will work on any system with unsigned ints containing 32767 value bits 
that is, even if there were a disparity between the number of the value
bits in the two types so great that INT_MAX were 32767 and UINT_MAX were 1
less than 2 to the power 32767 (a number so large I hesitate to post it
here!), my function would still cope.
And with each extra value bit in an int, you more than double the UINT_MAX
it can cope with.
An implementation on which my function did not work would not merely be
runofthemill clcstyle pathological. It would be psychopathological.

Richard Heathfield <http://www.cpax.org.uk>
Email: http://www. +rjh@
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pete:
#include <limits.h>
int count_value_bits_in_unsigned_int(void)
{
int rv = 0;
unsigned int n = UINT_MAX;
while(n 0)
{
++rv;
n >>= 1;
}
return rv;
}
rv should be type unsigned, instead of type int.
The number of value bits in type unsigned isn't
guaranteed to be representable as an int type value.
While we're making ridiculous critiques, the most blatantly obvious
flaw if you ask me is the use of a "while" instead of a "do".
As for signed integer types Vs unsigned integer types, I default to
unsigned rather than signed.
My own function would've been something like:
unsigned VRbitsInUInt(void)
{
unsigned vr = 16;
unsigned x = 0x8000u;
while (x <<= 1) ++vr;
return vr;
}
Or a more generic one (if we pretend we can pass a type):
template <typename UIntType>
unsigned VRbitsUIntType(void)
{
unsigned vr = 8;
UIntType x = 0x80u;
while (x <<= 1) ++vr;
return vr;
}
Martin  
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Richard Heathfield wrote:
>
pete said:
Richard Heathfield wrote:
>
Daniel Kraft said:
<snip>
So is there a way to get the number of *usable* bits of a single
unsigned?
Sure. UINT_MAX has to be one less than a power of 2,
so you can do this (once only will do):
#include <limits.h>
int count_value_bits_in_unsigned_int(void)
{
int rv = 0;
unsigned int n = UINT_MAX;
while(n 0)
{
++rv;
n >>= 1;
}
return rv;
}
rv should be type unsigned, instead of type int.
The number of value bits in type unsigned isn't
guaranteed to be representable as an int type value.
We can deduce from the standard
that it is representable as an int type value.
An implementation on which my function
did not work would not merely be
runofthemill clcstyle pathological.
It would be psychopathological.
You can't have it both ways.
If you can deduce from the standard that it
is representable as an int type value,
then there can't be an implementation,
psychopathological or otherwise,
where your function won't work.

pete  
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On Fri, 19 Oct 2007 17:54:00 0400, pete wrote:
Richard Heathfield wrote:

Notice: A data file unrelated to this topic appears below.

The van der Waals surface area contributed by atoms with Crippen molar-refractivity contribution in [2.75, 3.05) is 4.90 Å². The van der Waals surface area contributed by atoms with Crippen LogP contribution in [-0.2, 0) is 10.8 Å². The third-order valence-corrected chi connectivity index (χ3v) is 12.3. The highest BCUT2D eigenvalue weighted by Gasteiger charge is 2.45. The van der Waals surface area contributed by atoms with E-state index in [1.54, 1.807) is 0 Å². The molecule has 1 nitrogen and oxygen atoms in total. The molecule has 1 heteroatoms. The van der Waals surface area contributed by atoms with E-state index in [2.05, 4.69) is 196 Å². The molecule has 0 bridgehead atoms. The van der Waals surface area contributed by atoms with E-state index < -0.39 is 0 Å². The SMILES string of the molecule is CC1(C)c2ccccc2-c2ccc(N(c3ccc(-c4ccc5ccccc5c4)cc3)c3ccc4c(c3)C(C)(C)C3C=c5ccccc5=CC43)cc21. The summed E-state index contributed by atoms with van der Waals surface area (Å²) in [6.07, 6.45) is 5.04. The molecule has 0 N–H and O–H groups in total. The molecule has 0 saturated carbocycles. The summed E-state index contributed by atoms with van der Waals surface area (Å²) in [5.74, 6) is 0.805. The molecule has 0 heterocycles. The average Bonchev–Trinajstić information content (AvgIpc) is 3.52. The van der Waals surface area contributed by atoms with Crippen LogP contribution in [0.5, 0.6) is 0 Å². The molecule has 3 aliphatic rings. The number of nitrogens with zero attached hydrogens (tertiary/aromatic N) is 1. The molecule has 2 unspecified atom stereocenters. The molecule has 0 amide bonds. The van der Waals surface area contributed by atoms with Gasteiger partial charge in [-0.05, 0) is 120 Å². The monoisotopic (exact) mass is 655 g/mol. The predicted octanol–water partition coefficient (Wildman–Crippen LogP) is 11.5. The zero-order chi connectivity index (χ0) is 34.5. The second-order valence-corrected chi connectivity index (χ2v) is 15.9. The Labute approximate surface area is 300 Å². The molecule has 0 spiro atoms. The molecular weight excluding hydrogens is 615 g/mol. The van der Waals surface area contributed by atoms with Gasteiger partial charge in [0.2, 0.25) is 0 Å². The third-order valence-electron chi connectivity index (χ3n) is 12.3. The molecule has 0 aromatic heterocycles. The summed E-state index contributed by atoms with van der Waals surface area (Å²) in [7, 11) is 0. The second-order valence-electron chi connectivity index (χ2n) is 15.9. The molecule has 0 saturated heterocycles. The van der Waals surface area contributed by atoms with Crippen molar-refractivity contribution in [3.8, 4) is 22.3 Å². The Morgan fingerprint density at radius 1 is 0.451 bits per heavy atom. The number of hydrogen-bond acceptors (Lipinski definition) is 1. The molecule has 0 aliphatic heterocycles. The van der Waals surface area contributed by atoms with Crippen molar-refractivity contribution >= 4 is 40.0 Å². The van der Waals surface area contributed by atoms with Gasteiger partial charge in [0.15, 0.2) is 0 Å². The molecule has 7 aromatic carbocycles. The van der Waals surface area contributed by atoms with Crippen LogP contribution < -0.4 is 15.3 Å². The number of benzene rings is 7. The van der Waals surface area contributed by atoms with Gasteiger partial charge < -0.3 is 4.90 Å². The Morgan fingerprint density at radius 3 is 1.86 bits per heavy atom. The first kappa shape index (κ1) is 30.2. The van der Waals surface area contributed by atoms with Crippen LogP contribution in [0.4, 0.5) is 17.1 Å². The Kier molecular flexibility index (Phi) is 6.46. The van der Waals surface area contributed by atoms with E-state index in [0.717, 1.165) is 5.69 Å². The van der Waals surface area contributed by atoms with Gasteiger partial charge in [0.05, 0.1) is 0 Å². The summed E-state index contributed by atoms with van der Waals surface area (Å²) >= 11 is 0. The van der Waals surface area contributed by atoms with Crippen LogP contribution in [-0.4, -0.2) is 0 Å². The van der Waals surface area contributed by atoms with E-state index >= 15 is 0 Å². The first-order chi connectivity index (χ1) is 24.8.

>> pete said:
Richard Heathfield wrote:
Daniel Kraft said:
<snip>
So is there a way to get the number of *usable* bits of a single
unsigned?
Sure. UINT_MAX has to be one less than a power of 2, so you can do this (once only will do):
#include <limits.h>
int count_value_bits_in_unsigned_int(void) { int rv = 0; unsigned int n = UINT_MAX; while(n 0) { ++rv; n >>= 1; } return rv; }
rv should be type unsigned, instead of type int. The number of value
bits in type unsigned isn't guaranteed to be representable as an int
type value.
We can deduce from the standard that it is representable as an int type value.
>An implementation on which my function did not work would not merely be runofthemill clcstyle pathological. It would be psychopathological.
You can't have it both ways.
If you can deduce from the standard that it is representable as an int
type value, then there can't be an implementation, psychopathological or
otherwise,
where your function won't work.
The standard doesn't guarantee that
int main(int argc, char *argv[])
{
return 0;
}
will work, since it declares two objects whose size is allowed to be
greater than 65535 bytes. This is already taking the environmental limits
to the extreme. A hosted implementation on which
UINT_MAX (1 << INT_MAX)  1
would require sizeof(int) to not only simply equal or exceed 2^16, but to
equal or exceed 2^32752. A freestanding implementation might be able to
get it done with a lower number of bytes, by using excessively large
bytes, but it would still require such an utterly insane implementation
that you're better off worrying about clowns breaking into your house,
doing a silly dance, and leaving with your toilet paper.  
P: n/a

pete said:
Richard Heathfield wrote:
<snip>
>
>An implementation on which my function did not work would not merely be runofthemill clcstyle pathological. It would be psychopathological.
You can't have it both ways.
If you can deduce from the standard that it
is representable as an int type value,
then there can't be an implementation,
psychopathological or otherwise,
where your function won't work.
Yes, I think I wrote that one as I was going along, and forgot to go back